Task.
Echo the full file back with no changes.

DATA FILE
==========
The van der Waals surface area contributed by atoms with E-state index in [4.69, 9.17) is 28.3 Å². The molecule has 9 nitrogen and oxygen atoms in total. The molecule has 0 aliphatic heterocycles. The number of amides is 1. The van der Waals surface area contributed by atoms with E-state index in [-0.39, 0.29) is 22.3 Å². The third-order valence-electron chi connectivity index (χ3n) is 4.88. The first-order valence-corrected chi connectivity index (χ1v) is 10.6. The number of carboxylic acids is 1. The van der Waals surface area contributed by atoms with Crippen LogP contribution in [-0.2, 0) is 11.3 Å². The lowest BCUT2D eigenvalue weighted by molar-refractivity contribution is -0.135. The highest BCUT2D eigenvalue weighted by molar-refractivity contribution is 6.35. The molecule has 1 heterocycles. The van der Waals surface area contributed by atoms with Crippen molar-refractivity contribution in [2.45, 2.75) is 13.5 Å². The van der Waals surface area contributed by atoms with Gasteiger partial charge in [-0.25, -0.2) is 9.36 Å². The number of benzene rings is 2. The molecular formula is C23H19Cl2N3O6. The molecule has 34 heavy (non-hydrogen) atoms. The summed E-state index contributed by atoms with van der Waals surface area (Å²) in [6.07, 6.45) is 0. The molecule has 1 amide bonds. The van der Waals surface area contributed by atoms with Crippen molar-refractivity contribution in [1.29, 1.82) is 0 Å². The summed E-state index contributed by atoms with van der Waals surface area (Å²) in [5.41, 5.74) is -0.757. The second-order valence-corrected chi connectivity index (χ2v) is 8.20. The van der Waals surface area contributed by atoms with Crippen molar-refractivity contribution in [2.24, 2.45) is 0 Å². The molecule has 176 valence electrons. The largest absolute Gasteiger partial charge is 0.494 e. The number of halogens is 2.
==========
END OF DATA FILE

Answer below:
The van der Waals surface area contributed by atoms with E-state index in [4.69, 9.17) is 28.3 Å². The molecule has 9 nitrogen and oxygen atoms in total. The molecule has 0 aliphatic heterocycles. The number of amides is 1. The van der Waals surface area contributed by atoms with E-state index in [-0.39, 0.29) is 22.3 Å². The third-order valence-electron chi connectivity index (χ3n) is 4.88. The first-order valence-corrected chi connectivity index (χ1v) is 10.6. The number of carboxylic acids is 1. The van der Waals surface area contributed by atoms with Crippen LogP contribution in [-0.2, 0) is 11.3 Å². The lowest BCUT2D eigenvalue weighted by molar-refractivity contribution is -0.135. The highest BCUT2D eigenvalue weighted by molar-refractivity contribution is 6.35. The molecule has 1 heterocycles. The van der Waals surface area contributed by atoms with Crippen molar-refractivity contribution in [2.45, 2.75) is 13.5 Å². The van der Waals surface area contributed by atoms with Gasteiger partial charge in [-0.25, -0.2) is 9.36 Å². The number of benzene rings is 2. The molecular formula is C23H19Cl2N3O6. The molecule has 34 heavy (non-hydrogen) atoms. The summed E-state index contributed by atoms with van der Waals surface area (Å²) in [6.07, 6.45) is 0. The molecule has 1 amide bonds. The van der Waals surface area contributed by atoms with Crippen molar-refractivity contribution in [1.29, 1.82) is 0 Å². The summed E-state index contributed by atoms with van der Waals surface area (Å²) in [5.41, 5.74) is -0.757. The second-order valence-corrected chi connectivity index (χ2v) is 8.20. The van der Waals surface area contributed by atoms with Crippen molar-refractivity contribution in [2.24, 2.45) is 0 Å². The molecule has 176 valence electrons. The largest absolute Gasteiger partial charge is 0.494 e. The number of halogens is 2.